The productivity paradox

By Dr Mark Hassed

During the past several years I've been extremely fortunate to work as a locum dentist in more than 20 practices all over Australia. As I travelled around, I couldn't help but contrast my experiences in the various practices.

Over time I noticed a very interesting phenomenon that I call “the productivity paradox”. It's the exact opposite of what I'd expected and it greatly surprised me, yet it's been consistently validated in all the practices that I've visited.

When I first started, I'd expected that working in high grossing, highly productive practices would be more tiring and more stressful than working in low grossing practices. What I actually found was the exact opposite.

I discovered that it's less tiring and stressful producing $7,500 of dentistry per day than producing $2,500 of dentistry.

Now, I bet that you're saying: “That's impossible. How could it be easier to do three times as much work?”

Therein lies the paradox.

The answer to this paradox is in the way the practice is set up and the way the practice runs.

Superbly run practices have systems that make the the entire team's life, particularly the dentist's, easy and productive. In high grossing practices all the road blocks have been removed.

 

How long does it take to set up?

While working in a practice some time ago a patient came in with a toothache and decided to save the tooth with a root filling.

I said to the nurse: “Let's go!” Immediately she vanished out of the room and headed for steri.

10 minutes later I wondered what had happened and set off to find her. She was still getting things ready — opening and closing drawers and fetching individual items with tweezers. Finally, after 16 minutes we were good to go.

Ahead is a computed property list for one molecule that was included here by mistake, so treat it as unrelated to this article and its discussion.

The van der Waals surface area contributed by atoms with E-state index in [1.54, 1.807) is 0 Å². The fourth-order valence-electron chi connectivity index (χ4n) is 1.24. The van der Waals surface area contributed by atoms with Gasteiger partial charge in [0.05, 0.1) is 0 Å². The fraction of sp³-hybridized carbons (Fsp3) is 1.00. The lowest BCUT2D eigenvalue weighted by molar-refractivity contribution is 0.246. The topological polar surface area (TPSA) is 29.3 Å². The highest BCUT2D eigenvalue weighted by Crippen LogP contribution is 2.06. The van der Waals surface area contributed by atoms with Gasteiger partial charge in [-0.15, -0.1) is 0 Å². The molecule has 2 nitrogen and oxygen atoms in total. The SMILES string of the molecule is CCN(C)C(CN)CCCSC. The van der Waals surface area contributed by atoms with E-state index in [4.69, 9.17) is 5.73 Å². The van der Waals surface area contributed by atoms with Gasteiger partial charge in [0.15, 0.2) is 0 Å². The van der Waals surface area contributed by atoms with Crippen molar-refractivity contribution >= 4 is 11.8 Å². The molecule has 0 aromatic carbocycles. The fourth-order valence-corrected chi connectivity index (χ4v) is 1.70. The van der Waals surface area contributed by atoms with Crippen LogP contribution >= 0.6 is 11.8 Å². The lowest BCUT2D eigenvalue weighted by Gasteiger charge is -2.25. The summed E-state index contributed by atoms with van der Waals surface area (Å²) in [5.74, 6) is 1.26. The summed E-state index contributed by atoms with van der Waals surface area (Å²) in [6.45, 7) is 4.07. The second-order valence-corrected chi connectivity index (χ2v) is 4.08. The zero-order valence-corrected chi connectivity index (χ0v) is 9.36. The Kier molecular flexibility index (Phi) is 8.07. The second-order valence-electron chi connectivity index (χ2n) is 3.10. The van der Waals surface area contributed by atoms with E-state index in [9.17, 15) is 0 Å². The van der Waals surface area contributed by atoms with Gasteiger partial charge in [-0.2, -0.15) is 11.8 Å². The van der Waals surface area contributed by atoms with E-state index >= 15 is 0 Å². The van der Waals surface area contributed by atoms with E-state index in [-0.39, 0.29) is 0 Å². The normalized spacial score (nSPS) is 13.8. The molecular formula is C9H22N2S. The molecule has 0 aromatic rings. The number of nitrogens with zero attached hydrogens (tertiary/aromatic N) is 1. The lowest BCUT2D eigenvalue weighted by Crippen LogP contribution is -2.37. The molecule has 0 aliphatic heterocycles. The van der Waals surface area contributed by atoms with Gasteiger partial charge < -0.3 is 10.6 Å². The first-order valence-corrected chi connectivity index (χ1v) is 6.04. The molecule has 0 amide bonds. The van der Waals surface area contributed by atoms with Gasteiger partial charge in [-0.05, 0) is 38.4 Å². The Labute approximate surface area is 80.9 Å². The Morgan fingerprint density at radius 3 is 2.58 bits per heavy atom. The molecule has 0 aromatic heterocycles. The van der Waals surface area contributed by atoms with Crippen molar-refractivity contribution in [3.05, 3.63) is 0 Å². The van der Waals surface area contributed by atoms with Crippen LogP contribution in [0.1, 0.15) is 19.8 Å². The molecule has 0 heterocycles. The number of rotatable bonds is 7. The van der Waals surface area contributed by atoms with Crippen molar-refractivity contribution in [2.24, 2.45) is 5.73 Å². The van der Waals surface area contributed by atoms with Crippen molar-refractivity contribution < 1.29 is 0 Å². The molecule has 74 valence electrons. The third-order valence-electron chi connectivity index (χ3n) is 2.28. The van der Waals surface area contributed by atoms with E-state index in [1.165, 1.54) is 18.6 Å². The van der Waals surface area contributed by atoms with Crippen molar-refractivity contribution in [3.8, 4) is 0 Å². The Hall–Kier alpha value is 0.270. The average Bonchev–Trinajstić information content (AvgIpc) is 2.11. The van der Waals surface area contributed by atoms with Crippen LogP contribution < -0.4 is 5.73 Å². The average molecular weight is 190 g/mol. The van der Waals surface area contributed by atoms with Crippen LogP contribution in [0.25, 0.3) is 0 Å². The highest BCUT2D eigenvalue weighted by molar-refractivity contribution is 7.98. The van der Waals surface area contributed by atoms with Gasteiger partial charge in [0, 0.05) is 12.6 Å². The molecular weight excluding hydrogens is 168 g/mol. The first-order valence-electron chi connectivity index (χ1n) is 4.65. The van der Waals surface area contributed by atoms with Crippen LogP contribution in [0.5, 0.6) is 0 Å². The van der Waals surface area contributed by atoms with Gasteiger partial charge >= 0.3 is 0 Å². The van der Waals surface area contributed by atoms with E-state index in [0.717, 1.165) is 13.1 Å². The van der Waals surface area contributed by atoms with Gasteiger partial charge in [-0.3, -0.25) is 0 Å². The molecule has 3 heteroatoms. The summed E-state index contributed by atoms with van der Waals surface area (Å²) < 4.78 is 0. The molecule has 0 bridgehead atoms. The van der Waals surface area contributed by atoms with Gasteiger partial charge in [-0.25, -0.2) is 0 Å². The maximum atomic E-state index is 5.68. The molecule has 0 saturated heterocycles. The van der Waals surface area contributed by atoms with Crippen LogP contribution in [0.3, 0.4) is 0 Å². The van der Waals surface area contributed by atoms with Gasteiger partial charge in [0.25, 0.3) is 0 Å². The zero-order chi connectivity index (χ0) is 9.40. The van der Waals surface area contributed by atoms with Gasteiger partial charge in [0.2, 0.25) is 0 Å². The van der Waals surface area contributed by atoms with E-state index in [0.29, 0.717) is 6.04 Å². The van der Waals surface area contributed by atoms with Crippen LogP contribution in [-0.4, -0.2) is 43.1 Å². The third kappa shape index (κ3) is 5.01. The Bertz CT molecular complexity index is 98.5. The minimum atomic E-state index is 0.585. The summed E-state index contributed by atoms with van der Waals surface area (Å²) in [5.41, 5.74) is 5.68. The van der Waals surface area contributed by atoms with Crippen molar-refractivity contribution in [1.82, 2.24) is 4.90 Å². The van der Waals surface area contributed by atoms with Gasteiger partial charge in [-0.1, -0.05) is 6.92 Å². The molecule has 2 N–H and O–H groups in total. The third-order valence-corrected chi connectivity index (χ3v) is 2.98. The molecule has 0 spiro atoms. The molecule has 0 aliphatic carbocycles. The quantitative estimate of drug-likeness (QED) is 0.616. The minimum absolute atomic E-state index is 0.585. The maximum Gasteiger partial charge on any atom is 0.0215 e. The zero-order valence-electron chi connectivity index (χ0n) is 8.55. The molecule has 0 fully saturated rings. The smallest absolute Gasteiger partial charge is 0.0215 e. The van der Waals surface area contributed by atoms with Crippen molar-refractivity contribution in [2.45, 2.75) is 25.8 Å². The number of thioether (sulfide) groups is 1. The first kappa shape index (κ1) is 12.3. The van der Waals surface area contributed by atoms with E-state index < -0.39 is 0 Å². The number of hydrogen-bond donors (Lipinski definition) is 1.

By then we were hopelessly late for the next patient.

Have you got your material and equipment set up in kits and modules so everything can be ready in a moment? To completely set up for endodontics should take less time than you take to give the local anaesthetic, if you're doing it right.

In low grossing practices it feels like you're trying to ride a push bike with flat tires up a steep, corrugated dirt road. Everything is so very hard.

I'm not for one moment saying that dentists and team in lower producing practices are not good at what they do, but maybe they just haven't been exposed to all the subtleties of time and motion and setting up for efficiency that can make their lives incredibly easier.

To give you an idea what I'm talking about let's look at just a few very simple examples from a practice where the dentist produces $2,500 per day.

…the treatment rooms often have instruments and materials laid out in pretty much random fashion.

In such a practice, the treatment rooms often have instruments and materials laid out in pretty much random fashion. To set up for a procedure you might need to open 4 or 5 different drawers, or, even worse, the nurse might need to take a trip to the steri room. Because of this, setting up for procedures takes ages. For example, it took 16 minutes to set up for a root filling in the slowest practice I've been in. In another practice it took 7 minutes just to get rubber dam ready.

The teams in such practices have not been trained to be pro-active and they mostly just sit and wait for instructions. In many cases they neither listen to what I'm saying nor anticipate what I need next. This slows everything down as well as tiring me out.